Our planet’s climate is still capable of surprising its best scientists. A new study brings us a positive climate change development, for once, showing that the waters surrounding Antarctica are capable of storing a lot more carbon dioxide than previously thought. The Guardian reports:
The oceans absorb around a quarter of emissions caused by human activities, such as the burning of fossil fuels, reducing the speed of climate change. About 40% of this occurs in the Southern Ocean, which surrounds the Antarctic, making it the planet’s strongest ocean carbon sink. […]
Earlier studies had suggested that rising emissions caused by humans had brought about the saturation of the Southern Ocean in the 1980s. Researchers estimated that the efficiency of the Southern Ocean to absorb CO2 had dropped by about 30% which they put down to higher wind speeds across the area which brought carbon-rich waters to the surface. This was itself a consequence of climate change and the depletion of the ozone layer, they said, creating a feedback loop that would only get worse over time.
But the new report published in the journal Science shows that this downward trend in capacity reversed around 2002 and regained its former strength in line with rising emissions by 2012. The scientists put the change down to a combination of dropping water surface temperatures in the Pacific sector and a change in ocean circulation keeping carbon rich waters below those at the surface.
Good climate news is so hard to come by that even the researchers closest to the discovery are having trouble overcoming their inclination towards pessimism. The report’s lead author, Professor Nicolas Gruber, warned that “we cannot conclude that this will continue for ever. One has to recognise that despite this remarkable increase in the Southern Ocean carbon sink, emissions have gone up even more.” Professor Toby Tyrell of the University of Southampton echoed that caution, noting that while this new research is “good news,” it isn’t “any reason to be complacent, however, because we still understand rather little about the internal workings of the Southern Ocean carbon cycle. For this reason we cannot be sure how resilient the Southern Ocean carbon sink will be in the future.”
And, yes, just because we know that the Southern Ocean is storing heat now doesn’t mean we know what it will do in the coming years. It’s actually refreshing to see scientists being candid about the limits of our current models, even if it is only to discount the importance of a positive bit of climate news. We really know precious little about our planet’s climate, and that’s not for want of effort, funding, or ingenuity. Since the system we’re trying to model and predict is one of the most complex we have at hand to study, it’s no wonder that our best efforts time and again fall short. Over and over again we fail to account for some new feedback loop or deviation from expected warming patterns or, in this case, to anticipate a shift in the ability of a massive natural carbon sink to store heat.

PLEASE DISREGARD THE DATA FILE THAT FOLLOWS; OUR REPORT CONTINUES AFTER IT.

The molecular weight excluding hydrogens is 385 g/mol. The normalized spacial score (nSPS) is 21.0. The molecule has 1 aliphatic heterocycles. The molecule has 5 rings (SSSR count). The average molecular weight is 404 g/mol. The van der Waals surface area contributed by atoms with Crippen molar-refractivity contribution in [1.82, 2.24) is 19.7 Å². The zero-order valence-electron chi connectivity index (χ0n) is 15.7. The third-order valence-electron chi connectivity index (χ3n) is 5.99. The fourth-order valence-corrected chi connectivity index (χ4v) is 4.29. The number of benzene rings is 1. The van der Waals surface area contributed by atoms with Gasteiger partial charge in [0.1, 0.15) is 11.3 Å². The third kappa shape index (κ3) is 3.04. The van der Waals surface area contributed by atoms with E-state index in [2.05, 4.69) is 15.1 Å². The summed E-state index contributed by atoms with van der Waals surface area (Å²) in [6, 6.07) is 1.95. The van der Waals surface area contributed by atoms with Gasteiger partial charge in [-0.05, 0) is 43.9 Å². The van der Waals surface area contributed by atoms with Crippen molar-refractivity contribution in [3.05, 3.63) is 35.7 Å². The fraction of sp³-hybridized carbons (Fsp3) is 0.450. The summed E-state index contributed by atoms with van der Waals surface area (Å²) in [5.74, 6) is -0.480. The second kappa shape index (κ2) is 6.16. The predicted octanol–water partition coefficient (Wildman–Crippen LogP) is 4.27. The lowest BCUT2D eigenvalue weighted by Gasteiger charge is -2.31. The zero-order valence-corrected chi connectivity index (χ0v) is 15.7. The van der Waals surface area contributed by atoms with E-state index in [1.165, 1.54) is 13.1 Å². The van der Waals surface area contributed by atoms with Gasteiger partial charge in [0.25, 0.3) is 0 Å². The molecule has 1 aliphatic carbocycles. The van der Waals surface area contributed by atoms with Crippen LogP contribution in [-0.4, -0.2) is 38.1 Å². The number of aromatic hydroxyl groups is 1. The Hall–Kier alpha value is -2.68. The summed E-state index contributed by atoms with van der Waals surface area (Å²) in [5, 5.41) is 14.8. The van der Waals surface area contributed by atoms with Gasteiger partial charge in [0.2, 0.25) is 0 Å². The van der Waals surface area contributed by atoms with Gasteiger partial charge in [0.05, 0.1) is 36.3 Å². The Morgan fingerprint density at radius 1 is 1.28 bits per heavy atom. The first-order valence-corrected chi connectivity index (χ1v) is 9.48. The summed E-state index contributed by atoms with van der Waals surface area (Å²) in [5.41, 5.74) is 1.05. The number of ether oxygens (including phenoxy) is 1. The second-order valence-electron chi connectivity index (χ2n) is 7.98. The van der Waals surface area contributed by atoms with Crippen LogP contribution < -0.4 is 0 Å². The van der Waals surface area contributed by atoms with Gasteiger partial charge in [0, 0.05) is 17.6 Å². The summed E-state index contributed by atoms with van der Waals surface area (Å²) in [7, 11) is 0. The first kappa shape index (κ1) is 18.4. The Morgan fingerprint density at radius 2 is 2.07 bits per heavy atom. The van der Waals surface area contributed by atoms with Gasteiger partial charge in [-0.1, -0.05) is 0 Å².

Pointing out the flaws in climate science doesn’t mean we should junk the idea that the world is warming, and that anthropogenic greenhouse gas emissions bear responsibility. That much seems readily evident to the skeptical eyes here at AI. But to go beyond that—to try and predict specific levels of warming or say with certainty that at 2 degrees Celsius the world is doomed—is tempting fate, and not in a good way. Al Gore was predicting an ice-free Arctic Ocean by now, but you still need husky dogs rather than a life preserver to get to the North Pole. Yes, ice is melting at the Pole, and yes, that’s concerning, but the breathless exaggerations and overconfident doomsaying espoused by Gore and panicky greens make a mockery of scientific research and undercut the credibility of serious scientists doing serious work. Moreover, the green Chicken Littles have created a nasty little feedback loop of their own: the grim future they’ve predicted is so horrifying and apocalyptic on the one hand, and so frequently wrong on the other (no more snow in the winter, Katrina as the first in an endless wave of mega-hurricanes, drowned polar bears, melted Himalayan glaciers), that the public tunes them out. To regain lost attention, they ramp up the scare propaganda and double down on the overstated predictions.
Climate change may, as even sober greens say, be the largest single problem humanity has yet faced, and it’s one that operates on larger scales—both spatial and temporal—than those the average person or politician is accustomed to. It stands to reason that, while we can see the general outline of the threat faced, we don’t yet grasp the guts of the thing, so to speak. We’d be better served approaching climate change with a measure of humility, rather than bold, brash righteous finger-wagging swagger. Poor green strategic choices, as well as policy recommendations grounded more in Malthusian panic and science phobia (no to nuclear power, no to GMOs) than in sober analysis and sensible prescription keep greens perpetually frustrated, and get in the way of practical and sensible steps that would make a real difference. So while on the one hand we’re as encouraged as anyone by this new report’s positive climate news, we remain concerned at the enormous gap between the capacities of the climate change movement and the needs of the planet on which all of us depend.